In a stunning conversation with a friend, who is a serving member of the Armed Forces, over the weekend, it was revealed that transfers to regiments and other units in the UK on home duties are being undertaken by the MOD based upon whether an individual was prepared to 'open fire' on UK citizens during civil disturbances.
Add that to noises off from Richard North over at EU Referendum,
Recently, from a confidential source, I received information that the MoD was buying up unusually large quantities of tear gas and other riot equipment. Clearly, it has no intention of being caught out, as it was at the beginning of the Troubles, having to ration tear gas and riot shields. Maybe they might even find a use for all those Snatch Land Rovers, when they are returned from Iraq.
And factor in this little item from a couple of years ago
CROWD CONTROL TECHNOLOGIES
(An appraisal of technologies for political control)
A study commissioned by the EU and I start to feel a little green around the gills.
One option included in this project's task brief is that CCTV cameras could be used throughout European cities to provide a chill effect to dissuade potential rioters from creating civil disturbances.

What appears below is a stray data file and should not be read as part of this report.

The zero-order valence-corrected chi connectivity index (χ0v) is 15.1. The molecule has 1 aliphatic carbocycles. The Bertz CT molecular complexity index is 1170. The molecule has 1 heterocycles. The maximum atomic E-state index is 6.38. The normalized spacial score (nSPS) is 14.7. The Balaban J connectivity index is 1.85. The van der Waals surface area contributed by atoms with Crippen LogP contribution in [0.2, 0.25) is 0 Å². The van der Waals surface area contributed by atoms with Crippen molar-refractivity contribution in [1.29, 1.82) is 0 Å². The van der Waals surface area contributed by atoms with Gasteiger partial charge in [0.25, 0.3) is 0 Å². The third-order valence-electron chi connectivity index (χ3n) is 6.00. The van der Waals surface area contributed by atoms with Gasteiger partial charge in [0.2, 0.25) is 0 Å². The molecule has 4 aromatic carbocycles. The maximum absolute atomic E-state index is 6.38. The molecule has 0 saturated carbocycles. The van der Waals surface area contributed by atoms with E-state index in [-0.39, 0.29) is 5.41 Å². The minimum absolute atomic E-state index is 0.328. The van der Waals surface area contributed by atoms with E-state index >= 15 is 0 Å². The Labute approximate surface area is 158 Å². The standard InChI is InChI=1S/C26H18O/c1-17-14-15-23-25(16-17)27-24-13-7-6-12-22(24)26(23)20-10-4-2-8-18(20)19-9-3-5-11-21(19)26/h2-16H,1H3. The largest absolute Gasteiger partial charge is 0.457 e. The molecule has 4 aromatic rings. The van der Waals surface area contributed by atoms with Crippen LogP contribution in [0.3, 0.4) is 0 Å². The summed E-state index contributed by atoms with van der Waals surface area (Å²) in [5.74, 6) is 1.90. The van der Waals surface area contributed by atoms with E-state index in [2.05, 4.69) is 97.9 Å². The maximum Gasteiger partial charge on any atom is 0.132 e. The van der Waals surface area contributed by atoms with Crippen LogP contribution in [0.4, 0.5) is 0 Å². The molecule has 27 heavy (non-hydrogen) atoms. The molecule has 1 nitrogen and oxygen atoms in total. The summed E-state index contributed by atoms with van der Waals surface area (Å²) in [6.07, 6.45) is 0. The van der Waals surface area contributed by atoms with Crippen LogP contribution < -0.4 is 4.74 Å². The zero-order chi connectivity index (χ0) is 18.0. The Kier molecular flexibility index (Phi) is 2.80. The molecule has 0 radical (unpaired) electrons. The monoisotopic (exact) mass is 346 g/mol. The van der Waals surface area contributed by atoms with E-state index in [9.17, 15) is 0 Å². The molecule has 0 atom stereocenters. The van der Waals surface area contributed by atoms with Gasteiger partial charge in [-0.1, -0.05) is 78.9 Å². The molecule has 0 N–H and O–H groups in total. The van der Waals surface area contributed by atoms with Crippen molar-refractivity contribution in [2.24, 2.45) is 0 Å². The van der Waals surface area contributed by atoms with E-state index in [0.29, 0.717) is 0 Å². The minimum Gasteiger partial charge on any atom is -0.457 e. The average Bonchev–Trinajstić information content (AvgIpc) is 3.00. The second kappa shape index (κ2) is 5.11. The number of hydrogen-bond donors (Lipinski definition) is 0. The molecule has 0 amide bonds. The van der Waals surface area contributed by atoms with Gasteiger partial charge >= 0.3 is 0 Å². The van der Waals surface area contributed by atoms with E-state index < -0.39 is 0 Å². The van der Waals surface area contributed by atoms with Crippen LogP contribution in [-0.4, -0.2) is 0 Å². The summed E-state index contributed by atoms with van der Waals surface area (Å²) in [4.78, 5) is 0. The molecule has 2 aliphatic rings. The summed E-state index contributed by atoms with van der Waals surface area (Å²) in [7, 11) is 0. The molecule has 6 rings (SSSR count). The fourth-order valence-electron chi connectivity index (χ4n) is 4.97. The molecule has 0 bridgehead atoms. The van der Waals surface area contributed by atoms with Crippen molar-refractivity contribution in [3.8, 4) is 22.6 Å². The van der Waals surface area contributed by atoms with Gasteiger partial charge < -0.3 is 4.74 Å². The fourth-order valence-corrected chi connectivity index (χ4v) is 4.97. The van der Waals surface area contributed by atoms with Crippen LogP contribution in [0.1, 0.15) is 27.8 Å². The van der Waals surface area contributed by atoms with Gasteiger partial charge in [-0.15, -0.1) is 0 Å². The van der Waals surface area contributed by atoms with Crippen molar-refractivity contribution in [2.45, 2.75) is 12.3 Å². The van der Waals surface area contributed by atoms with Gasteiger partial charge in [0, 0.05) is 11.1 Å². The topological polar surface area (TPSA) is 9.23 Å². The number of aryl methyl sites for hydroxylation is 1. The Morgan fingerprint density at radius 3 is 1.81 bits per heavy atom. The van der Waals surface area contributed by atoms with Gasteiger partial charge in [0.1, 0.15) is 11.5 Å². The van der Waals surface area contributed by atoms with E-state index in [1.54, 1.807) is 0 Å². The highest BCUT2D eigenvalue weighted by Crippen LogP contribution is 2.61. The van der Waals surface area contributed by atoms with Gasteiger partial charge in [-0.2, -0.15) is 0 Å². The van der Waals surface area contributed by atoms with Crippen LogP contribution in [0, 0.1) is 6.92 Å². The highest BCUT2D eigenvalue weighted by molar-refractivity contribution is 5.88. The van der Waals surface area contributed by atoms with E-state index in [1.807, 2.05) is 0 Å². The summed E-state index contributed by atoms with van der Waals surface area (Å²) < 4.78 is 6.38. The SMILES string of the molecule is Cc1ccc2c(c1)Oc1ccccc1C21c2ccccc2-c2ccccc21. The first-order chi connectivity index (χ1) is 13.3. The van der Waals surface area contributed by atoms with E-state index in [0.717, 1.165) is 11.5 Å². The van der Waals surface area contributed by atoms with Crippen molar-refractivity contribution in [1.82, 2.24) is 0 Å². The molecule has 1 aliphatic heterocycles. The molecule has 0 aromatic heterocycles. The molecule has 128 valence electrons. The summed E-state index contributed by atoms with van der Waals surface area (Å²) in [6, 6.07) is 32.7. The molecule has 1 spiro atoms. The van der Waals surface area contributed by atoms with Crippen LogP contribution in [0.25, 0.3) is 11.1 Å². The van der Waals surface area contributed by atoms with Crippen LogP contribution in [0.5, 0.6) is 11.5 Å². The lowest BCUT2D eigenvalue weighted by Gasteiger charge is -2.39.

Algorithmic face recognition systems linked into these networks could then be used to track down and target malefactors. The problem with this option is that it does not enable any real time intervention to further contain trouble as it is breaking out. Experience in those countries which already have mass city centre surveillance, such as the UK, is that they adopt both CCTV and public order tactics and technologies, not either or. Troublemakers have learnt to mask their face and operate outside of the cameras reach. The other danger here is of course in creating a network of mass supervision which may be used for very different purposes to those for which it was originally intended. To effectively deploy these systems would mean putting the whole of society under continuous surveillance which would be assuming a continuing benign level of political stability which rarely exist in the long term, not even in Europe.